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Plant-Based Nutrition and the Strength Athlete

Walk into any gym at 5pm on a weeknight and ask someone lifting weights if he or she has heard of all the benefits of a plant-based diet. Odds are, you’ll get a confused stare in return, or perhaps a “What’s that?”. In the fitness industry today plant-based nutrition is seldom the first thing that comes to most people’s minds when they think of proper sports nutrition, despite the mounting evidence illustrating that a vegan diet fuels performance, enhances recovery, and prevents/reverses many chronic diseases. More often than not, the gym rat and the athlete alike will assume that a perfect meal for pushing their performance should be centered around skinless chicken breasts, eggs whites, and low fat dairy products. While most sports have this under-appreciation (or even ignorance) of plant-based nutrition, nowhere is it more widespread than in the strength and power sports such as weight lifting, bodybuilding, football, and martial arts.

The foundation of this strong emphasis on animal products for strength athletes is protein. Animal protein, and lot of it. Some might even say that if you don’t eat meat you will be skinny and weak – I know I’ve run into this opinion more than a few times. While the rationale behind this exuberance for animal products – namely that it’s a concentrated source of essential amino acids which help you recover from training and grow new muscle tissue – seems sound, animal products are hardly the only source of protein available to humans, nor are they anywhere near the healthiest! There are many complete plant proteins which contain all nine essential amino acids and none of the cholesterol or saturated fat found in meat such as hemp, soy, quinoa, potatoes, pumpkin seeds, chia seeds, and many others. As opposed to animal products, when these foods are eaten as part of a diverse diet they provide all the protein you could ever want for excellent recovery and muscle growth, plus a bounty of fiber, antioxidants, vitamins, and minerals along with it.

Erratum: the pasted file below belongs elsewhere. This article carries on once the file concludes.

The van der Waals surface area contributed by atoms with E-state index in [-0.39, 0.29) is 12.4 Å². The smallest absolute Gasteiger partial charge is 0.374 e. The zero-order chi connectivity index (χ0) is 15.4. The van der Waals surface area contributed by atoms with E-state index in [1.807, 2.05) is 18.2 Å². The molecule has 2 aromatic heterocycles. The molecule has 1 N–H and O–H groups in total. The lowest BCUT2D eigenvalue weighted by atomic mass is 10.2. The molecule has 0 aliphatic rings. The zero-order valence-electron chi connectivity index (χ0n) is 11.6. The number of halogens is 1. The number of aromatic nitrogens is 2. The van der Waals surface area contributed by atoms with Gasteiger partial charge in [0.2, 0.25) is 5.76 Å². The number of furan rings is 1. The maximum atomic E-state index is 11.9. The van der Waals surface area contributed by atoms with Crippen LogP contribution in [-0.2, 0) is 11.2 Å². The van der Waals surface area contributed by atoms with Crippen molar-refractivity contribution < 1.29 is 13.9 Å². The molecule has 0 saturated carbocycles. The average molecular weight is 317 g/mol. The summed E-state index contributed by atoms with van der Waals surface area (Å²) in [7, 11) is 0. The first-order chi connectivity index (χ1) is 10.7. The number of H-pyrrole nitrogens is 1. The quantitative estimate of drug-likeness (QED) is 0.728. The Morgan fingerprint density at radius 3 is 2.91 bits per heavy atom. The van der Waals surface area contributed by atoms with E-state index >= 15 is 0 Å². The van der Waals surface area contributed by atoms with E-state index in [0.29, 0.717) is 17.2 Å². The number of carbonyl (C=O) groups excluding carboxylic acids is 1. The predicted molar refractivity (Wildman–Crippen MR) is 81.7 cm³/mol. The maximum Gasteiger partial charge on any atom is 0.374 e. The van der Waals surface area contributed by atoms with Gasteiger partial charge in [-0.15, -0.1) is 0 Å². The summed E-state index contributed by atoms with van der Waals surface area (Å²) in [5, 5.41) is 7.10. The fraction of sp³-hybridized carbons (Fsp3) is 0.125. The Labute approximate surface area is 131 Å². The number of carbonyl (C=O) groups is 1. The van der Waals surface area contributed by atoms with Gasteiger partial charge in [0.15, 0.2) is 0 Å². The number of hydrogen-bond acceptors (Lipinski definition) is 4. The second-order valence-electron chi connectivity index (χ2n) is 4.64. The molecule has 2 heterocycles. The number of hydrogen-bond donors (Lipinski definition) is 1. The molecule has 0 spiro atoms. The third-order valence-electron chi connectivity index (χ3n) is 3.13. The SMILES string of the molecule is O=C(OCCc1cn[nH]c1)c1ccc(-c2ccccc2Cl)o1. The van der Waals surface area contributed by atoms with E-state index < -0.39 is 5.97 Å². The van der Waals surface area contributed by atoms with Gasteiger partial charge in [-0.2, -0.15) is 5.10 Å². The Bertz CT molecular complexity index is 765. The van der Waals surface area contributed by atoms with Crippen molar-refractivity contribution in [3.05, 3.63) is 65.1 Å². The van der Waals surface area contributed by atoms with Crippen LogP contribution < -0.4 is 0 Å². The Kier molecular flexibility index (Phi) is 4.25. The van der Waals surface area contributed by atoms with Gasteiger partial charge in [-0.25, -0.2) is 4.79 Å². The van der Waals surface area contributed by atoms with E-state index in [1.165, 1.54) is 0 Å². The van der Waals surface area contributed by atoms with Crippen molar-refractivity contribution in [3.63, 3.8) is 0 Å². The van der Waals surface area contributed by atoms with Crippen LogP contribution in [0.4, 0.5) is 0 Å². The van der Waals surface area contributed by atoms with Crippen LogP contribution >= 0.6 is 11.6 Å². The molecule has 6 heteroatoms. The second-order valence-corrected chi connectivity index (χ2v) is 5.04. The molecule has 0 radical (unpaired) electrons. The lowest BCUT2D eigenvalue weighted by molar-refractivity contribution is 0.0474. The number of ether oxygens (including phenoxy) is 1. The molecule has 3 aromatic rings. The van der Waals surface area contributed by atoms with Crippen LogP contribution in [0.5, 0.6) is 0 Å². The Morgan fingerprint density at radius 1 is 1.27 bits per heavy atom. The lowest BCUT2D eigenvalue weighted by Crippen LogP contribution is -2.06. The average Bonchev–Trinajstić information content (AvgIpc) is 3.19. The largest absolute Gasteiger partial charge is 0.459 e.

Add to the disease-fighting nutritional value of a plant based diet the fact that it also requires less water, land, and fossil fuels to produce, and that it is without question the most humane and ethical way to eat, and the case for switching that chicken breast for an extra helping of beans becomes inarguable. While this information is still unknown to many athletes, word is spreading. After being a self-proclaimed carnivore for my entire life, I began following a plant-based diet five years and have seen my physique, exercise performance, and immune system improve dramatically.

Since becoming vegan, I’ve gained 20lbs of lean muscle and have lost 5% bodyfat from an already very lean and athletic physique; my strength, endurance, and explosiveness have all improved substantially. And my story isn’t unique. I’ve used the same approach for my clients that I use for myself and have had tremendous success training everyone from pre-contest bodybuilders to weight-loss challenge grand prize winners. As word spreads and more athletes become familiar with the benefits of plant-based nutrition, this once obscure way of eating will become the tool more and more Derek Tresizeathletes use to give themselves a competitive edge in their field, all while maximizing their long term health and minimizing their impact on the world around them.

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